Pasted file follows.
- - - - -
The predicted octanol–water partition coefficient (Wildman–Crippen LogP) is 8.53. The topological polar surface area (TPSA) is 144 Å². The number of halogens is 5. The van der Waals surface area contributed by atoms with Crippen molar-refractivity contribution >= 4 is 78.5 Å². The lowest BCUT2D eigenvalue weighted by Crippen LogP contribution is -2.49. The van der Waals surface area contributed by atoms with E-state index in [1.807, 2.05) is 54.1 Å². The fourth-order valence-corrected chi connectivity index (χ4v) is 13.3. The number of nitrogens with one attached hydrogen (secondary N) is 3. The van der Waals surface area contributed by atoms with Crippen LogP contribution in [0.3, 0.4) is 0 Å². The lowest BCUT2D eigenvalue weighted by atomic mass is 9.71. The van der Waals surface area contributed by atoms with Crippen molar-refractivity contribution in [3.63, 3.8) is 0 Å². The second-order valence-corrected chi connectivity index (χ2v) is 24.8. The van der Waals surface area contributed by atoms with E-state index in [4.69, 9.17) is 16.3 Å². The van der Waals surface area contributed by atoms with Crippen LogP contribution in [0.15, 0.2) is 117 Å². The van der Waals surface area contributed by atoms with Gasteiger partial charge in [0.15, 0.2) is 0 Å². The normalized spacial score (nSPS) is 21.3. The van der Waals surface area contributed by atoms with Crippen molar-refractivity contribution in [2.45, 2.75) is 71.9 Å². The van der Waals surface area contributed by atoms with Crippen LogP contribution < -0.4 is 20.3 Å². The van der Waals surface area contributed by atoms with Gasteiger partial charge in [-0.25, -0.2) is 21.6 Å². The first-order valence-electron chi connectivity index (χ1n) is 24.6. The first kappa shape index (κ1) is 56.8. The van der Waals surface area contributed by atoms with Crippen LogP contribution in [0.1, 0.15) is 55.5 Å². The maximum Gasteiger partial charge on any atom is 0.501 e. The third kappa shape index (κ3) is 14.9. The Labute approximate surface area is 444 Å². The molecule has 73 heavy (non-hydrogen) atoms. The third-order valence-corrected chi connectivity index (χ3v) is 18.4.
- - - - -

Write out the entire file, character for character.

The predicted octanol–water partition coefficient (Wildman–Crippen LogP) is 8.53. The topological polar surface area (TPSA) is 144 Å². The number of halogens is 5. The van der Waals surface area contributed by atoms with Crippen molar-refractivity contribution >= 4 is 78.5 Å². The lowest BCUT2D eigenvalue weighted by Crippen LogP contribution is -2.49. The van der Waals surface area contributed by atoms with E-state index in [1.807, 2.05) is 54.1 Å². The fourth-order valence-corrected chi connectivity index (χ4v) is 13.3. The number of nitrogens with one attached hydrogen (secondary N) is 3. The van der Waals surface area contributed by atoms with Crippen LogP contribution in [0.3, 0.4) is 0 Å². The lowest BCUT2D eigenvalue weighted by atomic mass is 9.71. The van der Waals surface area contributed by atoms with Crippen molar-refractivity contribution in [3.63, 3.8) is 0 Å². The second-order valence-corrected chi connectivity index (χ2v) is 24.8. The van der Waals surface area contributed by atoms with E-state index in [4.69, 9.17) is 16.3 Å². The van der Waals surface area contributed by atoms with Crippen LogP contribution in [0.15, 0.2) is 117 Å². The van der Waals surface area contributed by atoms with Gasteiger partial charge in [0.15, 0.2) is 0 Å². The normalized spacial score (nSPS) is 21.3. The van der Waals surface area contributed by atoms with Crippen molar-refractivity contribution in [2.45, 2.75) is 71.9 Å². The van der Waals surface area contributed by atoms with Crippen LogP contribution < -0.4 is 20.3 Å². The van der Waals surface area contributed by atoms with Gasteiger partial charge in [-0.25, -0.2) is 21.6 Å². The first-order valence-electron chi connectivity index (χ1n) is 24.6. The first kappa shape index (κ1) is 56.8. The van der Waals surface area contributed by atoms with Crippen LogP contribution in [0.1, 0.15) is 55.5 Å². The maximum Gasteiger partial charge on any atom is 0.501 e. The third kappa shape index (κ3) is 14.9. The Labute approximate surface area is 444 Å². The molecule has 73 heavy (non-hydrogen) atoms. The third-order valence-corrected chi connectivity index (χ3v) is 18.4.